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The world of two-toed sloths (genus Choloepus) is made up of two species, which are southern two-toed sloths (Choloepus didactylus) and Hoffmann's two-toed sloths (Choloepus hoffmanni). In classic sloth fashion, individuals of both species live in trees. The sluggish creatures lead independent lives, and because of that are rarely seen alongside others.
The two species of two-toed sloths don't have the exact same geographic scopes. Southern two-toed sloths are rather plentiful in their home grounds, which include nations such as Venezuela, Guyana, Ecuador, Brazil, Colombia, Suriname, Peru and French Guiana. Hoffmann's two-toed sloths are common too, with presences in both South and Central America, specifically in Peru, Ecuador, Brazil, Honduras, Panama, Bolivia, Venezuela, Nicaragua, Costa Rica and Colombia. Both varieties of sloths occasionally live in the same areas, sometimes in western regions of the Amazon rain forest.
Southern Two-Toed Sloth Habitat
Two-toed sloths in general gravitate to warm and muggy locales, often in cloud forests. Southern two-toed sloths are tree-dwellers who reside in damp forests, both in low-lying regions and amidst mountains. These nocturnal creatures are usually tucked away high up in their tree homes, inconspicuous and almost totally devoid of movement. Typical foods for these sloths are tiny twigs, foliage, fruit and berries. They even munch on insects and eggs every so often.
Hoffmann's Two-Toed Sloth Habitat
Hoffmann's two-toed sloths inhabit similar tropical rain forest habitats. While they commonly live in rain forests of increased altitudes, they're also frequently seen in more low-lying landscapes, as well. Hoffmann's two-toed sloths occasionally live in grassy, shrubby settings with trees, too. They rarely descend from their trees. Sleeping in trees is a big activity for them. It's commonplace for them to sleep for anywhere between 15 and 20 hours within a single day. Food staples for these sloths are flowers, fruit, shoots, buds and foliage.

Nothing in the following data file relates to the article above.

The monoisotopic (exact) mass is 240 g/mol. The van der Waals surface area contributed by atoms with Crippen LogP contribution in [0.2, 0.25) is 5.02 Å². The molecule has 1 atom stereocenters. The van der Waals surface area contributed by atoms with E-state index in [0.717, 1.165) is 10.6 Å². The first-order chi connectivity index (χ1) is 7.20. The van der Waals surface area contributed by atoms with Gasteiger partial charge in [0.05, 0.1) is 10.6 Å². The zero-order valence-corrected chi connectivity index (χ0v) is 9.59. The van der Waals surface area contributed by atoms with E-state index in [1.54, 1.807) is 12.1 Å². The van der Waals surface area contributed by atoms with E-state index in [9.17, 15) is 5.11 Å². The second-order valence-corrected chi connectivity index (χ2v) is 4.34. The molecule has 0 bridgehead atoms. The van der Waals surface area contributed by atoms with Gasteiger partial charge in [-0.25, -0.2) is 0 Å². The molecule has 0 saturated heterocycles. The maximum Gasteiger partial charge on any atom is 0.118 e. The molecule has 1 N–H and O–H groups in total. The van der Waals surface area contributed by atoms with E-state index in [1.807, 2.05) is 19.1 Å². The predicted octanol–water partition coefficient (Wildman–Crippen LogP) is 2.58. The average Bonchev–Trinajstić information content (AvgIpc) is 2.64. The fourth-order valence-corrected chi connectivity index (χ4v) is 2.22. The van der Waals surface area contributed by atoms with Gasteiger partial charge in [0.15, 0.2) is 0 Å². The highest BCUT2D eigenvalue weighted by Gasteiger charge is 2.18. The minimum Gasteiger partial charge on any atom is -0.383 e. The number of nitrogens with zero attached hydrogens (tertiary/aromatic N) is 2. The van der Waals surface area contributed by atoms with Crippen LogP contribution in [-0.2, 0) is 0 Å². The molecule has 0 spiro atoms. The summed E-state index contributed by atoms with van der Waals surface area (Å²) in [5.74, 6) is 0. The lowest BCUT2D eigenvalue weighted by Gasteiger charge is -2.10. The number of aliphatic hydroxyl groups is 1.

If you're ever passing through a tropical rain forest, the odds of spotting one of these elusive mammals probably aren't too high thanks to their arboreal patterns. Knowing what they look like is key to accurately identifying them, however. Southern two-toed sloths typically weigh somewhere between 12 and 20 pounds, and Hoffmann's two-toed sloths usually are in the ballpark of 8 to 20 pounds. Southern two-toed sloths are usually between 24 and 30 inches long, while their Hoffmann's counterparts are generally in the realm of 24 to 25 inches. Their coats are usually grayish-brown, although Hoffman's two-toed sloths are the paler ones. In line with their name, their front feet feature pairs of clawed toes.
- National Geographic: Two-Toed Sloth
- Smithsonian National Zoological Park: Two-Toed Sloth
- San Diego Zoo Animals: Two-Toed Sloth
- SeaWorld Animal Bytes: Hoffmann's Two-Toed Sloth
- University of Michigan Animal Diversity Web: Choloepus Hoffmanni
- University of Michigan Animal Diversity Web: Choloepus Didactylus
- Bristol Zoo: Two-Toed Sloth
- IUCN Red List of Threatened Species: Choloepus Hoffmanni
- IUCN Red List of Threatened Species: Choloepus Didactylus
- National Aquarium: Linne's Two-Toed Sloth
- Digital Vision./Photodisc/Getty Images